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The Story of Rhody

Ellen Leonard
Pet Partners Handler
Rhody Leonard, a Pet Partners therapy dog, relaxes on the sofa.
Rhody Leonard, a Pet Partners therapy dog, relaxes on the sofa.

Rhody Leonard, a Pet Partners therapy dog.It’s early August in 2015, and Greg and I are on Heart’s Content Road, off on an excursion to find the Peter Bronck House during our yearly vacation to Winter Clove Inn in Round Top, NY, when we see this little thing sitting on the center line. As we get closer, we realize it’s a dog. I pull over and turn on the flashers, and Greg gets out and starts to follow it as it walks into the woods. A few minutes later, he comes back with the dog in his arms and gets into the car. We call Animal Control in Catskill, NY—after a few false starts when we call Animal Control in the wrong town, since Heart’s Content Road goes through there in the direction we’re traveling—and agree to meet the officer across Route 32 by a farm. Meanwhile, the dog has settled onto Greg’s lap, as if to say, “Oh, thank you so much for taking me in.” She looks like four sticks with a skeleton on top; she’s dirty, and we realize she must be blind because she has the weirdest eyes we’ve ever seen. There is brown fur covering them. Also bugs crawling on them. She has no tags and no ID, and her collar says “Bad to the Bone.” But she seems to have magnetic fur. Our hands are drawn to pet her and our voices to comfort her. We decide right then and there that if her owner can’t be found, we will adopt her.  And call her Rhody, since we found her in the road.

We get to the farm and we’re waiting by the side of the road when the farm lady comes out and asks what we’re doing there, and we explain that we’re waiting for Animal Control because we found this dog. She brings out a dish of water and lets us allow the dog to walk on her property. We notice that the dog—a Miniature Pinscher—is limping.

The Animal Control officer shows up a few minutes later, sticks a towel on the front seat of his truck and puts the little doggie on it, and she promptly stands up to look out the window, which we think is kind of funny because we don’t think she can see, but she’s acting like dogs in cars are supposed to act. He tells us they will be bringing her to the Columbia-Greene Humane Society in Hudson.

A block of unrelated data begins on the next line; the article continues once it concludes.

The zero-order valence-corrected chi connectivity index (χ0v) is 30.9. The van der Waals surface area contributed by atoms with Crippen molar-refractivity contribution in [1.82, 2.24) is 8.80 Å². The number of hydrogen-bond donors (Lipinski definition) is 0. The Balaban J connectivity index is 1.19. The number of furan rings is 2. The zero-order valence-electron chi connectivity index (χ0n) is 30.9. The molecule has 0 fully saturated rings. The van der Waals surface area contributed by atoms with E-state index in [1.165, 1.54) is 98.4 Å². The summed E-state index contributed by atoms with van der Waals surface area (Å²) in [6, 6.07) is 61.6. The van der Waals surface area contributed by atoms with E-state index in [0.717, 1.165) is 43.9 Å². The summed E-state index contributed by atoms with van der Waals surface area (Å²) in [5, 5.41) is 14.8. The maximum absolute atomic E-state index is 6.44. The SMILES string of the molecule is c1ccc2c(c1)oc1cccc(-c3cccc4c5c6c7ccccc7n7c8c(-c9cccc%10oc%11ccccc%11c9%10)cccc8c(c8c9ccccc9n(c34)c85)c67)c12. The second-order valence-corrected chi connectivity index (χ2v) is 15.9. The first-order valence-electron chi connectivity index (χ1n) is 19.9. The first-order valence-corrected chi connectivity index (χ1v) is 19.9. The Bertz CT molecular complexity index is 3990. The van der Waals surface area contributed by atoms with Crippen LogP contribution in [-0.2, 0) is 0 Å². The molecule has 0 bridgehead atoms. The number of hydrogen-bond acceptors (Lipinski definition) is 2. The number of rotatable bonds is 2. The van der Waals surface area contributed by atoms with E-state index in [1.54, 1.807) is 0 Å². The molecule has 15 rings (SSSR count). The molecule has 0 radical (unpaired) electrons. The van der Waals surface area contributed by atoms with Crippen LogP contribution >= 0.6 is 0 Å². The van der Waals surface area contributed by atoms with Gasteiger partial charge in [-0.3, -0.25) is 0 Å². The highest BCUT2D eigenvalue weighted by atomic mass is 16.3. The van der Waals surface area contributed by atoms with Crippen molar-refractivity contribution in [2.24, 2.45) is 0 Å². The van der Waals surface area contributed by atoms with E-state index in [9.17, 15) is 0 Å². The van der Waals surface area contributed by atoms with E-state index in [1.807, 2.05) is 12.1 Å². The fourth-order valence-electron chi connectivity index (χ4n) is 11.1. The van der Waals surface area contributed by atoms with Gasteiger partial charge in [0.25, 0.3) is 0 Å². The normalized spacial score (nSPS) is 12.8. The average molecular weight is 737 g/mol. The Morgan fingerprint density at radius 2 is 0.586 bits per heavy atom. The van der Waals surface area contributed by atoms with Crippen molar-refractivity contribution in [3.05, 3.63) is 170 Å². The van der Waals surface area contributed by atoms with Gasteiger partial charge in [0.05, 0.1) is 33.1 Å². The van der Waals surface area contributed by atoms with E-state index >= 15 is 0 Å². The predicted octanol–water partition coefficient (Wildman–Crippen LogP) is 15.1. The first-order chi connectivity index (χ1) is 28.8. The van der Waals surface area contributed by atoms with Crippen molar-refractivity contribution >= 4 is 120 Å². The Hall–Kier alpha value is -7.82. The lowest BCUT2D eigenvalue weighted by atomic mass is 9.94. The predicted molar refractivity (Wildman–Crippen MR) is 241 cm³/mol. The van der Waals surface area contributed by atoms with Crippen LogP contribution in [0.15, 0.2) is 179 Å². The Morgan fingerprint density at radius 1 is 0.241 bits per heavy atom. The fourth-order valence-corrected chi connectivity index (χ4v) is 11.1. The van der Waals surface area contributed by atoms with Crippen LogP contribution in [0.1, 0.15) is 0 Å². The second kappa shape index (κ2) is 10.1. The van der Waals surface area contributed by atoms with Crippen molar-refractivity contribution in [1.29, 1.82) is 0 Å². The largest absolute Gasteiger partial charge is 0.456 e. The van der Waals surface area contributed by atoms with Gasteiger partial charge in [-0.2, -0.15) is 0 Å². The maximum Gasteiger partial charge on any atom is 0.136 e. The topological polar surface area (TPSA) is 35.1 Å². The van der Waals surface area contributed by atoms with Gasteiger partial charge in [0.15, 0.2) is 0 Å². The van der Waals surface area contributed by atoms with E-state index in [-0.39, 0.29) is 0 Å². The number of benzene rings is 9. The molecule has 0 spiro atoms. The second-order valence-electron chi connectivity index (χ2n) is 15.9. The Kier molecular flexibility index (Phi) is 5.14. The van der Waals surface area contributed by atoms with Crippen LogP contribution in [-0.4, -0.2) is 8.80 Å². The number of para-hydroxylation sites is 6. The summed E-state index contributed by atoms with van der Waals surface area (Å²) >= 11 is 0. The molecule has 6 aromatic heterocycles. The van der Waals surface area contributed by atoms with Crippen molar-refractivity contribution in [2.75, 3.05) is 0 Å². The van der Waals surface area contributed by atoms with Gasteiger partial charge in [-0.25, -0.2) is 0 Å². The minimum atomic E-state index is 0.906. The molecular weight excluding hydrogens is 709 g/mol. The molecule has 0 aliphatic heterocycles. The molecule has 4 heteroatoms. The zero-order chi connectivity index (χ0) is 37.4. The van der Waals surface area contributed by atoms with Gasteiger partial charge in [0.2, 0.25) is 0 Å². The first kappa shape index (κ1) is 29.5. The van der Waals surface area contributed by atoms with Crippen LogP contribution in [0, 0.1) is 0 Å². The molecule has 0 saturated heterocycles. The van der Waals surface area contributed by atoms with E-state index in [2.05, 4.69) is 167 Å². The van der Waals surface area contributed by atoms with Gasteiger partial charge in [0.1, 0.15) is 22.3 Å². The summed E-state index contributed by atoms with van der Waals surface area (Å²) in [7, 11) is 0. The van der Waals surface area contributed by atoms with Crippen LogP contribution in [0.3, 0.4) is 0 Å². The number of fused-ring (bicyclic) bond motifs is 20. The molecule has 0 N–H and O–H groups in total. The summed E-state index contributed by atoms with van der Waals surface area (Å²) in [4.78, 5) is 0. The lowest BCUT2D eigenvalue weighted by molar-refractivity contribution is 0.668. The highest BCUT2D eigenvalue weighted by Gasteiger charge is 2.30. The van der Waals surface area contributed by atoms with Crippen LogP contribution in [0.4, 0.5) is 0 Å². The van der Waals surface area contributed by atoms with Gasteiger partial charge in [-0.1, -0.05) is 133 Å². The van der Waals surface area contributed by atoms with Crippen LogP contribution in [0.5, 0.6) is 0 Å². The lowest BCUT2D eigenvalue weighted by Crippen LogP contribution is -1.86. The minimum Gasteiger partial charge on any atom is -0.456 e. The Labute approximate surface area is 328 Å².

We spend the rest of the afternoon going to each of the nine resorts in the area, asking if anyone lost a dog, but the answer is always, “We don’t allow dogs.” Of course, this dog is so small that she could easily have been snuck in. We also put up a note in the post office and list her on

The next day, we go across the Hudson River to the Columbia-Greene Humane Society. They won’t let us visit—she’s in quarantine—but we fill out adoption paperwork and specify that we want THIS dog, and if she’s not available, we don’t want a different dog.

Rhody Leonard, a Pet Partners therapy dog, relaxes on the sofa.After about three weeks, with a couple of calls in between to find out what’s happening, I get the call that we can pick up our dog.  e drive the two hours to Hudson and find our dog, now clean and with the brown fur removed from her eyes, having gotten her shots and a new collar. We tell them they can keep the “Bad to the Bone” one. They named her Sabrina, but we tell them her new name is Rhody.

Rhody does fine on the two-hour drive back to Connecticut. She gets home and we walk her around the house. We introduce her to a wonderful plush doggie bed, and she settles right in. She probably thinks she has gone to heaven, after being out in the wild for enough time to lose probably half her body weight. Gradually, we get to know each other and she learns her name, although Greg spends time calling her by every dog name he can think of to see if she might know one of them. She doesn’t. I have nightmares thinking about her alone in the woods, running from bears or coyotes or other dogs, hungry and thirsty, laying in the road after being hit by a car. And I’m so glad she doesn’t have to worry any more.